For day seven of our bridge-themed A-Zdvent calendar, the spotlight is on the Gateshead Millennium Bridge by Wilkinson Eyre Architects, which tilts open like a blinking eye to allow tall ships to pass.
Completed in 2001, the 126-metre-long bridge spans the River Tyne in the north-east of England, connecting the city of Newcastle with the Gateshead Quays art and culture quarter to the south.
Wilkinson Eyre's competition-winning design features two slender steel arches. The first is a gently curving deck that carries a footpath and a cycle lane, while the other is a 50-metre-high parabolic arc from which the deck is suspended on cables.
When large boats need to pass through, hydraulic rams powered by electric motors rotate the bridge back on huge bearings. This creates a motion that resembles that of a slowly opening eyelid, and prompted the nickname the "blinking eye".
The entire process takes approximately four and a half minutes.
"Of all of the projects built in the UK to celebrate the Millennium, Wilkinson Eyre Architects' Gateshead Millennium Bridge is perhaps the most original," said Dezeen editor-in-chief Marcus Fairs in his book 21st Century Design.
"The slenderness of the bridge's structure is a result of cutting-edge engineering techniques used to reduce weight to a minimum, and contrasts with the heavy engineering of the other bridges on this stretch of the Tyne, which include the famous 1928 Tyne Bridge – modelled on Sydney Harbour Bridge – and Robert Stephenson's High Level Bridge of 1849."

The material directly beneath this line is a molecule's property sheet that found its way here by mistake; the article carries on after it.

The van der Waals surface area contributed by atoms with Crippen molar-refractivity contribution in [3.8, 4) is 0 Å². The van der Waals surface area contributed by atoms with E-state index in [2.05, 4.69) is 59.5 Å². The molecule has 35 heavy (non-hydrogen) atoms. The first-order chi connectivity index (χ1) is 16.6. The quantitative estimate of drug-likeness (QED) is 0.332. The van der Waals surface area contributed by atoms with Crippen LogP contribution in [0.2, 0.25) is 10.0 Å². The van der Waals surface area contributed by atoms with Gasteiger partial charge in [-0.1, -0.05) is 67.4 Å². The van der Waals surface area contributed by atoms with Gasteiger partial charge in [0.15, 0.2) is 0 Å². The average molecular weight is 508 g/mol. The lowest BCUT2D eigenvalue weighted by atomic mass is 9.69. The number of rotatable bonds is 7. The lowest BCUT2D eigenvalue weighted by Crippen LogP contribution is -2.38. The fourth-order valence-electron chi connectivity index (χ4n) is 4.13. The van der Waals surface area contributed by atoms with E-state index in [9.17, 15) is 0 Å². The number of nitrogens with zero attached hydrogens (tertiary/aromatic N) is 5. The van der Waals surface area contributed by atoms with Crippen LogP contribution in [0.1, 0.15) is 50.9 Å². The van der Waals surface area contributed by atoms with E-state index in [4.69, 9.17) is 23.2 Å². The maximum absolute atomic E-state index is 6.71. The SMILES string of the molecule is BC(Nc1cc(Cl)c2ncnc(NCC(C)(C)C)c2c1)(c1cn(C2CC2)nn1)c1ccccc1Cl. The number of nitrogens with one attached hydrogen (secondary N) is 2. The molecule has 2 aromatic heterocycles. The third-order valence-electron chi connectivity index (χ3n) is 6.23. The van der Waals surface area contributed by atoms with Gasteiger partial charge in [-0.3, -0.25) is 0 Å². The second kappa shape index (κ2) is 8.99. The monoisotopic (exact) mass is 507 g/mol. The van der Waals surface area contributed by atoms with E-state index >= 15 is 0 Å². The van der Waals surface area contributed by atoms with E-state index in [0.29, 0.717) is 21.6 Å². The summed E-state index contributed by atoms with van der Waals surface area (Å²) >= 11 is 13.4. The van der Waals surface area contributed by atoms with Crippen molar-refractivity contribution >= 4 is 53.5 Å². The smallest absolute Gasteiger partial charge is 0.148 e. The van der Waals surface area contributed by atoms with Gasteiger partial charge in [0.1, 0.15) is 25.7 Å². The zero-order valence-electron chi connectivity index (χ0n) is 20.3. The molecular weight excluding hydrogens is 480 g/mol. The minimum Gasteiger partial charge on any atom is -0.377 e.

The bridge also cleans up its own litter – when it tilts open anything dropped on the deck rolls down and gets caught in bespoke rubbish traps at each end.
The structure was built in sections in Bolton and assembled at Wallsend, before being shipped to its location and dropped onto its concrete foundations by Europe's largest floating crane, Asian Hercules II.
Gateshead Millennium Bridge was the 2002 winner of the RIBA Stirling Prize, the UK's most prestigious architecture award. Gifford acted as structural engineer on the project, which cost £22 million to build.
In the spirit of an advent calendar, Dezeen is counting down the days until Christmas with an A to Z of iconic contemporary bridges. See all the bridges in our A-Zdvent calendar so far »
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